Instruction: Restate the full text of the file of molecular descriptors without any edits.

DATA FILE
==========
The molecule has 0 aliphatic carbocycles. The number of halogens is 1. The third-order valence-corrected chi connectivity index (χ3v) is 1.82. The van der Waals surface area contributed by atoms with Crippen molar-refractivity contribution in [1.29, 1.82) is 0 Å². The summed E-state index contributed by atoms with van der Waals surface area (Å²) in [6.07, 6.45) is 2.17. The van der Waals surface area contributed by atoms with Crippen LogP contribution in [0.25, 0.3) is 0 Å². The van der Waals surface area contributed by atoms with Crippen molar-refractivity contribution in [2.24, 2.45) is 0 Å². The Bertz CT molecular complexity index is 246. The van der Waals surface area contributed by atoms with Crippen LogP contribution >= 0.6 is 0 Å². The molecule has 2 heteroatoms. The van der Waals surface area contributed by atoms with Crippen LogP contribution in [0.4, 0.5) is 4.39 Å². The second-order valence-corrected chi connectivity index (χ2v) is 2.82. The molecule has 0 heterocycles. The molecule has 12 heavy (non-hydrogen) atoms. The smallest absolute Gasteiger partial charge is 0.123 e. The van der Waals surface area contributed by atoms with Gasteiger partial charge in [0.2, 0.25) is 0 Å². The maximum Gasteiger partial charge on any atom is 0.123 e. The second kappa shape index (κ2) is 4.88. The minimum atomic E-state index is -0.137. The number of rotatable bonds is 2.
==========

The molecule has 0 aliphatic carbocycles. The number of halogens is 1. The third-order valence-corrected chi connectivity index (χ3v) is 1.82. The van der Waals surface area contributed by atoms with Crippen molar-refractivity contribution in [1.29, 1.82) is 0 Å². The summed E-state index contributed by atoms with van der Waals surface area (Å²) in [6.07, 6.45) is 2.17. The van der Waals surface area contributed by atoms with Crippen LogP contribution in [0.25, 0.3) is 0 Å². The van der Waals surface area contributed by atoms with Crippen molar-refractivity contribution in [2.24, 2.45) is 0 Å². The Bertz CT molecular complexity index is 246. The van der Waals surface area contributed by atoms with Crippen LogP contribution >= 0.6 is 0 Å². The molecule has 2 heteroatoms. The van der Waals surface area contributed by atoms with Crippen LogP contribution in [0.4, 0.5) is 4.39 Å². The second-order valence-corrected chi connectivity index (χ2v) is 2.82. The molecule has 0 heterocycles. The molecule has 12 heavy (non-hydrogen) atoms. The smallest absolute Gasteiger partial charge is 0.123 e. The van der Waals surface area contributed by atoms with Gasteiger partial charge in [0.2, 0.25) is 0 Å². The maximum Gasteiger partial charge on any atom is 0.123 e. The second kappa shape index (κ2) is 4.88. The minimum atomic E-state index is -0.137. The number of rotatable bonds is 2.